I arrived in Dexter just as twilight was fading into dark. I knew nothing about Dexter prior to my arrival, but passing feedlot after feedlot it grew quickly clear that I was in dairy country. I had wondered why it was called the Milkman Triathlon. Now I understood.
I saw the little green sign indicating the turnoff to the lake just a second too late. I made a U-turn a little way up and this time turned in the right place. There was a parking lot to my right and some campers ahead. I could see the lake beyond the parking lot. There were tents pitched here and there and people sitting out on the piers. I followed the road around the lake slowly, to get my bearings and to see if I could find a better place to park for the night than in the parking lot, but in the end the parking lot seemed to be my best bet. That turned out to be a good decision because the next morning I found myself right where I needed to be: packet pickup, body marking and the bike corral were mere yards away.
A family parked next to me was setting up a tent in the grass just beyond our vehicles. We chatted a little and it turned out we were from the same city. The husband looked like a veteran triathlete to me and I didn't find out until the next day, when they were passing out finishers cups to all first-time triathletes, that it was his first triathlon as well.
I didn't want to be rushed in the morning, so I set my alarms for 4:00 AM and went to sleep. It was my first time sleeping in the back of this particular vehicle and I wasn't sure how it would be, but it wasn't bad! I awoke in the morning feeling rested and clear-headed... and surprisingly calm! Again, I think because Milkman was not the race I had been preparing for and I therefore had no expectations, all the pressure was off, which was really nice. I got dressed, ate breakfast, paid my registration fee (a very kind volunteer named Britney had allowed me, upon hearing my sick kitten story, to register by phone even though it was last minute and to pay the morning of the event), picked up my packet, wrote out step by step instructions for myself for T1 and T2, organized all my transition stuff on a mat next to my car, racked my bike and moved my transition instructions and stuff to the transition area. Several terrific volunteers answered my many dumb newbie questions:
So, OK, how does this chip thingy work? You put it on your left ankle like this. Make sure you can fit a finger in there to start because your leg may swell as the event progresses.
I have my race number, so what's this for? That's your bike number. It goes over the top tube of your bike, like this.
Do I put all my transition stuff to the right or to the left of my bike? Doesn't matter, whatever your preference is.
I was back at my car, sipping water and killing time until the pre-race meeting when suddenly I thought I saw... GeekGirl, of Athena Diaries fame! She is friends with and a fellow Outlaw of my childhood friend Pirate with whom I reconnected last year basically through GeekGirl's blog and I met her and her husband, S. Baboo, last September when Pirate wisely suggest that I come volunteer with the Outlaws at the Elephant Man Triathlon in order to get a better idea of how a triathlon works. Anyway, I tracked her down at her car and reintroduced myself, then tracked down S. Baboo, who she had told me was officiating, and reintroduced myself to him as well. I told them both that it was my first triathlon and they were both super supportive and encouraging and S. Baboo patiently answered more dumb newbie questions about bike penalties and how to avoid them.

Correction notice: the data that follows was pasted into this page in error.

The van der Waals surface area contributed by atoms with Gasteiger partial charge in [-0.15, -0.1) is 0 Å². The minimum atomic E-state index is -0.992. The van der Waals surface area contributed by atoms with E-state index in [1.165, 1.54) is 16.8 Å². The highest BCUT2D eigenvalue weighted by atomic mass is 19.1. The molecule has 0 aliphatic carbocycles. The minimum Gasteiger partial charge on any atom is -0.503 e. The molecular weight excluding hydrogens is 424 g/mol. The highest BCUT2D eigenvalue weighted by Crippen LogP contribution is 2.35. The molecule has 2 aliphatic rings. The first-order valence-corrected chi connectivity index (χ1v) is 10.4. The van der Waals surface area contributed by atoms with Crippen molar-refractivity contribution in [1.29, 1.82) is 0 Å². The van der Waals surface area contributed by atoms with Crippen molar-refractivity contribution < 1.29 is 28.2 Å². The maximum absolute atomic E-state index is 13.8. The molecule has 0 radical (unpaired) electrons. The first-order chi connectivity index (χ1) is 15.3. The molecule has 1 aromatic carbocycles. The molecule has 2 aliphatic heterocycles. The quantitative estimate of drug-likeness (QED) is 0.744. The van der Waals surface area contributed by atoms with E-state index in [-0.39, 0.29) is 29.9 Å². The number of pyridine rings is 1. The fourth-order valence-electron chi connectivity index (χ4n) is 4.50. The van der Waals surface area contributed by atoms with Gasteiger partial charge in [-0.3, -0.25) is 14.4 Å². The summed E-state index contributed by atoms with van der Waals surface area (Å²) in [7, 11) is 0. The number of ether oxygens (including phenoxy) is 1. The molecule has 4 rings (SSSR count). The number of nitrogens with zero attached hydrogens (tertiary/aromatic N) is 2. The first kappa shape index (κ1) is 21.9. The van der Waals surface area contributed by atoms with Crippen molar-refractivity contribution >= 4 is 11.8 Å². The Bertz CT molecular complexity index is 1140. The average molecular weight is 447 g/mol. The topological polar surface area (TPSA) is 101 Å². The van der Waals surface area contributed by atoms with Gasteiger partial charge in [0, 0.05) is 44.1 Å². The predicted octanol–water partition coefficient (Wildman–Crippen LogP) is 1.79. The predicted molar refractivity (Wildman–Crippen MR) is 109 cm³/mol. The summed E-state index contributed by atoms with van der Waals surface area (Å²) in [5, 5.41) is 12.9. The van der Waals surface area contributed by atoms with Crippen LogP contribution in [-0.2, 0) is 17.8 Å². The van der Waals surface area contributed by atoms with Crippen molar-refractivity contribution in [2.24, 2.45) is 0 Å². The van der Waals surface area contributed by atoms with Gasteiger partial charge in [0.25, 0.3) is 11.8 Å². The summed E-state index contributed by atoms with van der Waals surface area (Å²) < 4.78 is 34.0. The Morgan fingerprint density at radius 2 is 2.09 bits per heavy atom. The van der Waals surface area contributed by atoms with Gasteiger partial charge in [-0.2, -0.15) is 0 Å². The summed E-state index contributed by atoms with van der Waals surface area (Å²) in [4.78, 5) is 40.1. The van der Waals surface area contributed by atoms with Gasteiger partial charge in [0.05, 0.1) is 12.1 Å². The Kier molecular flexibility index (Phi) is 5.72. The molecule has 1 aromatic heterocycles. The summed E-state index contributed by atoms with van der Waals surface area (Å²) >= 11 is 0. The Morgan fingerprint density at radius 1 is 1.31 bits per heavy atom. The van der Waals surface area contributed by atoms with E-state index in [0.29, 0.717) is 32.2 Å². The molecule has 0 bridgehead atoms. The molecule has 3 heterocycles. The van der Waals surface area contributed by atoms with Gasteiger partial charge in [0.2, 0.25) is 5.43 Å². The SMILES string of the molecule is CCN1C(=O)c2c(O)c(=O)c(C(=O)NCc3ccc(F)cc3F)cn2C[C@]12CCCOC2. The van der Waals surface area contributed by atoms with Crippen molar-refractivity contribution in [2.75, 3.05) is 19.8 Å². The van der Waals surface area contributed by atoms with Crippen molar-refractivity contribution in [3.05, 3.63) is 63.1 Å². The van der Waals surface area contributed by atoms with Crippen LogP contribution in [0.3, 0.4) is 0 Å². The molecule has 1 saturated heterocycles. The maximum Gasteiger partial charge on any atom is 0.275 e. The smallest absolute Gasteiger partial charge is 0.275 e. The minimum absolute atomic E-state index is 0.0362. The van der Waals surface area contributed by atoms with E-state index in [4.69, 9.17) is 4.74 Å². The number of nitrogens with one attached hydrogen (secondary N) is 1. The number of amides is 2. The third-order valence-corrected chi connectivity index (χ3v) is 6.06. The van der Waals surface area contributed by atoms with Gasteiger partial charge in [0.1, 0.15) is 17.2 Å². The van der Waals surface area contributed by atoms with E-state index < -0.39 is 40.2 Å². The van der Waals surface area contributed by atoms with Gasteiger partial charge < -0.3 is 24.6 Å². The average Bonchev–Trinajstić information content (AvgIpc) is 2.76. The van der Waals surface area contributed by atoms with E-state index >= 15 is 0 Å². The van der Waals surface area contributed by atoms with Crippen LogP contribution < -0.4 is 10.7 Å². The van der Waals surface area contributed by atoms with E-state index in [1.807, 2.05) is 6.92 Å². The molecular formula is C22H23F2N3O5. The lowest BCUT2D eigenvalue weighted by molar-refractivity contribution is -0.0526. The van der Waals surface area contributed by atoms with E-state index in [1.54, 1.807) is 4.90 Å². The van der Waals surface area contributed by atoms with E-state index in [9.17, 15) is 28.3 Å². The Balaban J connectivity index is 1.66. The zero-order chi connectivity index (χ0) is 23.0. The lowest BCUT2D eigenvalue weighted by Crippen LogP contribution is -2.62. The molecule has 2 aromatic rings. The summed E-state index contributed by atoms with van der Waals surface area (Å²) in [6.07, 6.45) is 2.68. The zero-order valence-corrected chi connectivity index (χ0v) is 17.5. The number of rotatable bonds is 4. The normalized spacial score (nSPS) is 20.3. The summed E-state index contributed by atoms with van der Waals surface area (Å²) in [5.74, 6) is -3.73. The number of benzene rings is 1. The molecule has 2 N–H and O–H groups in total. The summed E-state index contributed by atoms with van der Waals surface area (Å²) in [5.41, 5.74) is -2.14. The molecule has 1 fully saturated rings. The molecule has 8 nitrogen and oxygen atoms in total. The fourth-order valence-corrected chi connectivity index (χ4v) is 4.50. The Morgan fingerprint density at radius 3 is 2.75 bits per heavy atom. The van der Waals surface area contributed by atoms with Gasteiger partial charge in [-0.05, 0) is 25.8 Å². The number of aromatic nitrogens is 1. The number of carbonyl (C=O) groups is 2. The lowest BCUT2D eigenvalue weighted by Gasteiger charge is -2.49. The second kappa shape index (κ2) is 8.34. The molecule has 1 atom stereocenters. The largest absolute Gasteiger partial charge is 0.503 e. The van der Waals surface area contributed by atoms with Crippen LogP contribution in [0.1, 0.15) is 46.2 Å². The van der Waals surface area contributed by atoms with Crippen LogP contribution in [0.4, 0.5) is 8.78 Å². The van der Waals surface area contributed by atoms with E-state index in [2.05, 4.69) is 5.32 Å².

Eventually the pre-race meeting started and then it was time to report to the wave clerks. My wave consisted of all the 35 to 39s. We had to line up by number in front of a little sign. The two people behind me were also from my city. The woman had done a couple of triathlons but this was going to be her first open water swim. The man was doing his first triathlon. We had all been jealously eyeing the Triatomics' awesome red uniforms and semi-resolved on the spot that we really do need to do something about the lack of a local triathlon club, a conversation I had again the next day with the first time triathlete whose family's truck was still parked next to my vehicle. USA Triathlon has helpfully posted a guide to starting a triathlon club and I think we're really going to do it!
But I digress.
The gun went off and the first wave took off. Then another gun and another wave, another gun and another wave and finally it our turn to walk out on the pier and hop down in the water to wait for our start. While looking for directions to the lake on Friday I had accidentally stumbled on the fact that the water is only about 4 feet deep, which instantly took away any fear I had of the open water aspect of the swim, and they repeated this information at the race meeting. That left only the water temperature to worry about - the pool I train in is kept at 86 degrees, I wonder what 75 degrees feels like? - and in fact it felt quite chilly upon hopping in. We all stood there shivering with one hand on the pier waiting for the one minute warning, then the 10 second warning, and finally...
TO BE CONTINUED